Chinese President Xi Jingping continues his efforts to reorient the Chinese economy on market principles, and a few recent developments highlight the tangible results.
First, on November 30 the Chinese government announced reforms for its electricity sector to stoke more competition in the marketplace. The move will end the monopoly power that state-owned companies have over electricity distribution. The government will expand pilot programs aimed at the cost of building transmission lines. It will also allow electricity consumers to negotiate directly with power generators.
“Direct power purchase will help restore electricity’s commodity character and is an important step toward fully opening-up China’s electricity market,” the National Development and Reform Commission said in the statement. “Direct trading will bring end users benefits.” Related: Saudi Cash Crisis Intensifies As Interbank Rates Soar
That mirrors a move only a few weeks ago in which the NRDC overhauled the price of natural gas, cutting prices in order to spur demand. The move was intended to provide an alternative to coal for electricity generation.
On a separate note, the International Monetary Fund is expected to announce on November 30 its decision to declare China’s currency, the yuan, as a reserve currency. The yuan will join a select club of currencies, consisting of only the U.S. dollar, the Japanese yen, and the British pound. The move will be finalized in 2016. Related: Oil Gains Ahead Of OPEC Meeting, Dollar Caps Growth Potential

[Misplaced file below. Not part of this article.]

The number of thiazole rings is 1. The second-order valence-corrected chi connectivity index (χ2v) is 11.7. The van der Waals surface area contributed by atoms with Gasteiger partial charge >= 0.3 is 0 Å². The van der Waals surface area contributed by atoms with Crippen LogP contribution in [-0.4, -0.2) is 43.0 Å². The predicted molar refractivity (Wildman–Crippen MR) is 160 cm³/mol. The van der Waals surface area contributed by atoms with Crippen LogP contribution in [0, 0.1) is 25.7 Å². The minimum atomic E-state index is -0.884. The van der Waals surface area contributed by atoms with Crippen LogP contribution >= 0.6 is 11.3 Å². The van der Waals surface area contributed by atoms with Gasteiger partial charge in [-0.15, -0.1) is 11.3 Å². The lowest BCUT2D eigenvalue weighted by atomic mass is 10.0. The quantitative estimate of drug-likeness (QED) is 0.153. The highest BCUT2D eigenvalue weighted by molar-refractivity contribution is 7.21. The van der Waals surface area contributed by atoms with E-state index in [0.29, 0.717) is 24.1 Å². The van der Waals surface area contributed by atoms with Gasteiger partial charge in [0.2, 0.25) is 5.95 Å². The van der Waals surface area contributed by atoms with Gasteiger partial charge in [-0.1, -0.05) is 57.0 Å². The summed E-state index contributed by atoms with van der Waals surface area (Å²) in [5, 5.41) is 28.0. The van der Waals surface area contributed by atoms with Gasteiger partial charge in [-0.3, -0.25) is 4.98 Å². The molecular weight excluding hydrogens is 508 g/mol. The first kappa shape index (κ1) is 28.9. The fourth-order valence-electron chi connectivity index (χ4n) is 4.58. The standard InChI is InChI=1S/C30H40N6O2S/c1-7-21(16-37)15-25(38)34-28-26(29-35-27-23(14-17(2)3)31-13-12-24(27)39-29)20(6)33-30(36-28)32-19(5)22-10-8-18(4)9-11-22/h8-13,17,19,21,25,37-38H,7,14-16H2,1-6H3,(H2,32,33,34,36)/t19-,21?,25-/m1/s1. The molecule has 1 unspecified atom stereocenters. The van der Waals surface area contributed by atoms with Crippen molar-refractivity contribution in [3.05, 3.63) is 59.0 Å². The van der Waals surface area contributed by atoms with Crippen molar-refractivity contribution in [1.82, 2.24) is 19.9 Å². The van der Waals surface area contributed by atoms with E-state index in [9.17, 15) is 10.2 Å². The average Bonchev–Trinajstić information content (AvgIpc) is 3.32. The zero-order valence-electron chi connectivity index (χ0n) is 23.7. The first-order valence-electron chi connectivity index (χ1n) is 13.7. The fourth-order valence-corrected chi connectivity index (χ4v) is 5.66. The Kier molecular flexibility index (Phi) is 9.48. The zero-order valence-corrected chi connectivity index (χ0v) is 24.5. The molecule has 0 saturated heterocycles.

The ascent to reserve currency status is a monumental symbol for China as a global power. But it will also reinforce pressure on China to continue to move towards a market-oriented economy. In the past, China has intervened to manipulate the exchange rate of the yuan, a reason that the currency has not been able to obtain reserve currency status until now. It has made sufficient progress in removing capital controls and opening up the economy for the IMF, it seems, but the pressure will continue.
The moves come as China plans to launch an oil futures benchmark that would compete with other markers around the world such as Brent. The launch of the marker on the Shanghai International Energy Exchange (INE) was expected in 2015, but may be pushed off until next year. An Asia-oriented oil benchmark could contribute to an ongoing shift in influence over oil markets from west to east.
By Charles Kennedy of Oilprice.com
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